The last few days have proven once again that open social media spaces such as Facebook pages and corporate blogs are becoming targets for disgruntled consumers or activists all over the globe. My recent posts covered how fans of Saab fill the Facebook wall of GM with negative comments and pictures. A week earlier, US appliance store Lowe’s Facebook page got more than 9,000 comments from people aggressively debating whether the company was right to pull its ads from the reality show All American Muslim.
Nescafé and #nescafail
The latest example comes from Hungary, where the local Facebook page of Nescafé came under siege. The company arranged a competition which asked people to send an idea for a project. Janos Szolnoki asked for some help from the community on the popular website 9gag in order to win the contest and win $5000, so he could help his little brother who is disabled. He gained an incredible 47,000 likes to his entry, but Nescafé still didn’t pick his entry for the final round (actually in line with the contest rules, but still…). This angered the online community that started tweeting with the hashtags #nescafail and #scumbagcafe. A Facebook page called Occupy Unfair Nescafé was launched and the local Hungarian Nescafé Facebook page was swamped with comments. Nescafé eventually responded, and did so quite well in my view.
More about this story here and here.
Chiquita delete negative comments
Yet another Facebook page that is under fire is the page of Chiquita. The company has announced it is boycotting oil from Canada’s oilsands, which has led to a counter-attack from Canadians arguing their oil is “ethical” in comparison to the oil from countries like Iran and Saudia Arabia. A campaign called Chiquita Conflict is using websites, Twitter and more to fight against the decision by the banana brand. Two Ministers of the Canadian Parliament have even tweeted about the reverse boycott.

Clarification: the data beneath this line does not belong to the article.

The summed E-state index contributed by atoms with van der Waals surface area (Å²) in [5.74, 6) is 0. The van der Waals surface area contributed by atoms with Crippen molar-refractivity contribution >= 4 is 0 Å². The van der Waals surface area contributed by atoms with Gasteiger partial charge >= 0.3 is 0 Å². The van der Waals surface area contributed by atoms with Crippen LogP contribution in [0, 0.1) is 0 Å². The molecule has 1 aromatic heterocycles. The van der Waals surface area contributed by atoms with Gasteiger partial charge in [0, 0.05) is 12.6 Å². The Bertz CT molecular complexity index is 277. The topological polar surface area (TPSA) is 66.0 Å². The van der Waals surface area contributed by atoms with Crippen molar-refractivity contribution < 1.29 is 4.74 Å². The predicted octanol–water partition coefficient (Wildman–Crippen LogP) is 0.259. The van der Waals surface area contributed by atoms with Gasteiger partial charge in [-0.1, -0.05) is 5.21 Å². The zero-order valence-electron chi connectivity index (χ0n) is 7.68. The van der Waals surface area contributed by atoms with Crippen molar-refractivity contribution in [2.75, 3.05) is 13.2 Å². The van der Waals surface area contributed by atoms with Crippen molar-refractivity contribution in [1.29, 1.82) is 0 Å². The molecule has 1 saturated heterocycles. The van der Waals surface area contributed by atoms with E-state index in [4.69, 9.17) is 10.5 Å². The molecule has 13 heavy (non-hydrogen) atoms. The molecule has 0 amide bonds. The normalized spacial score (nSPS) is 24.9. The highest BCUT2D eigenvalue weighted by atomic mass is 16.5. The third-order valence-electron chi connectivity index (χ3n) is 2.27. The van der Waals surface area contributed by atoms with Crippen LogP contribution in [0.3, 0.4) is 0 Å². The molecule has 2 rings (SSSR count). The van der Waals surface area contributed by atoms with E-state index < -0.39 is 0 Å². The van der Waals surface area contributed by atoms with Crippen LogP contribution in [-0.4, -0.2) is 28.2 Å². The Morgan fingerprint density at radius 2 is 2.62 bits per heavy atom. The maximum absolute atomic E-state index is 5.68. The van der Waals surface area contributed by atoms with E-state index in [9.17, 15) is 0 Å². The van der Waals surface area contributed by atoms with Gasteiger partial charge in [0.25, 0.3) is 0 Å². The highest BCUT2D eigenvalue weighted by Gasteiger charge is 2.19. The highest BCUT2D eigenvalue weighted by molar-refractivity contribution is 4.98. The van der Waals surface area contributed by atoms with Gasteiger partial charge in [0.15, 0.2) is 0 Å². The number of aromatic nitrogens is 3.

A part of the campaign is to comment on the Chiquita Facebook page, which does not let anyone post on the wall, you can only comment on updates by the brand itself. Comments criticizing the company are being deleted after only a few minutes. Here are some exampels I managed to catch.
Negative comments to this post:
These comments were soon deleted:
Then a new negative comment was posted, but then later deleted:
Chiquita may not convince Canadians to buy more bananas, but by being extremely clear what they expect from visitors to the page, they at least have guidelines to lean against when they delete comments. Chiquita maintain tight control over the Facebook page. I’m not saying it is the perfect solution – what they gain in control, they lose in interactivity. But at least their page doesn’t look like GM’s.
From the Chiquita Banana Page Rules:
“We love it when our fans leave comments, photos, videos and links about Chiquita brands and products. Administrators will review page content to ensure that there are no offensive, inappropriate, or unrelated items and will moderate or remove content that is not in compliance with our terms and conditions.“
Facebook pages have become the new battleground for brand activism and brands will face more challenges as more consumers are realizing the power a few thousand comments can have on Facebook. Brands must pay attention and make sure they have their house (and guidelines) in order before disaster strikes. There’s no need to panic if you are well prepared, even if you become the subject of a social media crisis.
Hat tip to Markus Welin about Nescafé: http://twitter.com/#!/markuswelin
Update: One problem with monitoring negative comments is that the Facebook page administrator sleeps at night, but (some) activists are awake. And they take advantage of that fact. These comments have been up on the Chiquita page for 6-10 hours: